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'Repress or Repair?'
Black History Keynoter Robinson Warns Against Repeating the Past

By Carla Garnett

Photos by Bill Branson

On the Front Page...

Echoing the oft-cited caveat coined by Spanish-American philosopher George Santayana that those who forget history are doomed to repeat it, the keynote speaker at NIH's 2001 Black History Month program implored the audience to connect the past to the future in meaningful and practical ways.


"I invite you to make Black History Month more than a ritual, something more than a ceremonial occasion that we sit through every year," said Randall Robinson, president of TransAfrica, an organization he founded to promote and inform United States policy toward Africa and the Caribbean. "I'd like you to relate the conditions of the present to a causation of the past."

Randall Robinson

NIH acting director Dr. Ruth Kirschstein, a longtime vocal supporter of minority issues throughout her more than 40-year career at NIH, said she looks forward every year to the agency's Black History Month observance.

"This year in particular is a time for reflection and a call to action," she said in opening remarks. "Over the years we at NIH have held many celebrations to honor the contributions of African Americans to the rich history of our nation. These contributions include social, economic and — for us — scientific accomplishments that have enhanced the quality of life for everyone. However, we can no longer revel in celebrating the past, unless we also focus on the future. Here at NIH we have initiated a call to action to address health disparities in the African American community."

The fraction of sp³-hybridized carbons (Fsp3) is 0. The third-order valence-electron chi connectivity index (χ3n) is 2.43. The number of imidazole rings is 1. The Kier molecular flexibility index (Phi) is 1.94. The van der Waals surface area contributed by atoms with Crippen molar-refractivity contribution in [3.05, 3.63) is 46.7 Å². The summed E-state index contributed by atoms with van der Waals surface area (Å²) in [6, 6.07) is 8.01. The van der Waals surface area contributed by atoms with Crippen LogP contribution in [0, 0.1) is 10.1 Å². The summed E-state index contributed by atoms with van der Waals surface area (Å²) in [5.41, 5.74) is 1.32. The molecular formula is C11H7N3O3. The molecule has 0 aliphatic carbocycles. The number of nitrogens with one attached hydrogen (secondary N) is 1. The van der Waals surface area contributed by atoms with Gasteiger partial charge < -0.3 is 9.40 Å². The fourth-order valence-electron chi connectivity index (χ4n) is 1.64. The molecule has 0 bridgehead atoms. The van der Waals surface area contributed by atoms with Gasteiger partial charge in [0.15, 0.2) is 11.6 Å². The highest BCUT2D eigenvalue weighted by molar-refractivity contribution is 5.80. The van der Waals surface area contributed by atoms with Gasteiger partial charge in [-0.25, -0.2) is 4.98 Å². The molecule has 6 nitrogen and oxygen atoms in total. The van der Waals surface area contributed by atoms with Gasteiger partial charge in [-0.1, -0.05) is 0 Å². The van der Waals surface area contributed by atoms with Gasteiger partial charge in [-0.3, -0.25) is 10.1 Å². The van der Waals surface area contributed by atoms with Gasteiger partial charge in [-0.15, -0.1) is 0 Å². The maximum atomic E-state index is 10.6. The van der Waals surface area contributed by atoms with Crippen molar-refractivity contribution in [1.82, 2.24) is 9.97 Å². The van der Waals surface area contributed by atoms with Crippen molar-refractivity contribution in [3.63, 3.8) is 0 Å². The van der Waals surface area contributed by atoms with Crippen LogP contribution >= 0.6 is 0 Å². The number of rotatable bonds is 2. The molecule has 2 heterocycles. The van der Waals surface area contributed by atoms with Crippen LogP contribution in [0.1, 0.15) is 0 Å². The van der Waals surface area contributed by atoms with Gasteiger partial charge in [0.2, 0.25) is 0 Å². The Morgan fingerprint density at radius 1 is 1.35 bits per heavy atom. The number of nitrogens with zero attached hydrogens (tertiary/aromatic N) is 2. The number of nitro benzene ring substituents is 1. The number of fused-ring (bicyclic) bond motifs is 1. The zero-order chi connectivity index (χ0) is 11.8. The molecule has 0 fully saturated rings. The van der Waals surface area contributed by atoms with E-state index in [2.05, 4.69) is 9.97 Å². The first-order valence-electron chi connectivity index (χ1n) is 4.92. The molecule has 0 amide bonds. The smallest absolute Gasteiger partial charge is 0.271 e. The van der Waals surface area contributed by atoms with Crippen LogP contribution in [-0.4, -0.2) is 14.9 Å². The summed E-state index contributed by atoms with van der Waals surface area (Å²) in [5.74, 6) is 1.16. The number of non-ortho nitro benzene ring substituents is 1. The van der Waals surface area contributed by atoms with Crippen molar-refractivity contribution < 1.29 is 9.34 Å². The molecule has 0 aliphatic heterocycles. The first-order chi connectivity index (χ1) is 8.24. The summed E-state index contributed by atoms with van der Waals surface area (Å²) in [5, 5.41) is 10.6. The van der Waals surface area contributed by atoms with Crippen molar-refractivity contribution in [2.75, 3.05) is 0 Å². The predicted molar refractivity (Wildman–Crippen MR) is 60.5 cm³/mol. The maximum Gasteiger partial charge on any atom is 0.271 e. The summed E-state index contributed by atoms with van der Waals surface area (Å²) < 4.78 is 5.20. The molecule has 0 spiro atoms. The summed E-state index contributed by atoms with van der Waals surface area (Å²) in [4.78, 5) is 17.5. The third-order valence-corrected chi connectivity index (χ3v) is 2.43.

In addition to establishment of the National Center on Minority Health and Health Disparities, another of the accomplishments Kirschstein said was most gratifying was inclusion, with the updating last fall of the Health Care Fairness Act, of a measure to fund the loan repayment program. The program will allow NIH to help thousands of newly graduated minority scientists enter their professions debt-free, instead of saddled by student loans. Loan repayment now can be used as an incentive to encourage students from underrepresented minority populations to pursue medical research as a career.

"While NIH has come a long way," Robinson said, "NIH must meet the challenge presented by the ceremony today by making sure that African American senior scientists are represented within its ranks. Still, on that score, the record at NIH is nothing short of dismal. So, we have a long way to go."

NINR/NIDCD EEO Officer Kay Johnson Graham (l) presents program poster to Janice Jackson, director of the University of Maryland Baltimore County Gospel Choir.

He acknowledged that he has been conflicted by the concept of Black History Month because it seems to suggest that history can be segregated. "Any history of America, of the world that includes a story about California without descriptions of the role of Latino Americans and Mexicans must be a flawed history," he said. "Any history of America, any history of the world that does not describe the role of Asian Americans in the development of this culture and society must be a flawed history. Any history taught to any child in any school in America that does not start with a history of the first Americans — Native Americans — must be a flawed history. Any history that does not integrate into the story the contributions of African Americans at home and abroad must be a flawed history. If it is flawed, then it is not history. It is a deceit."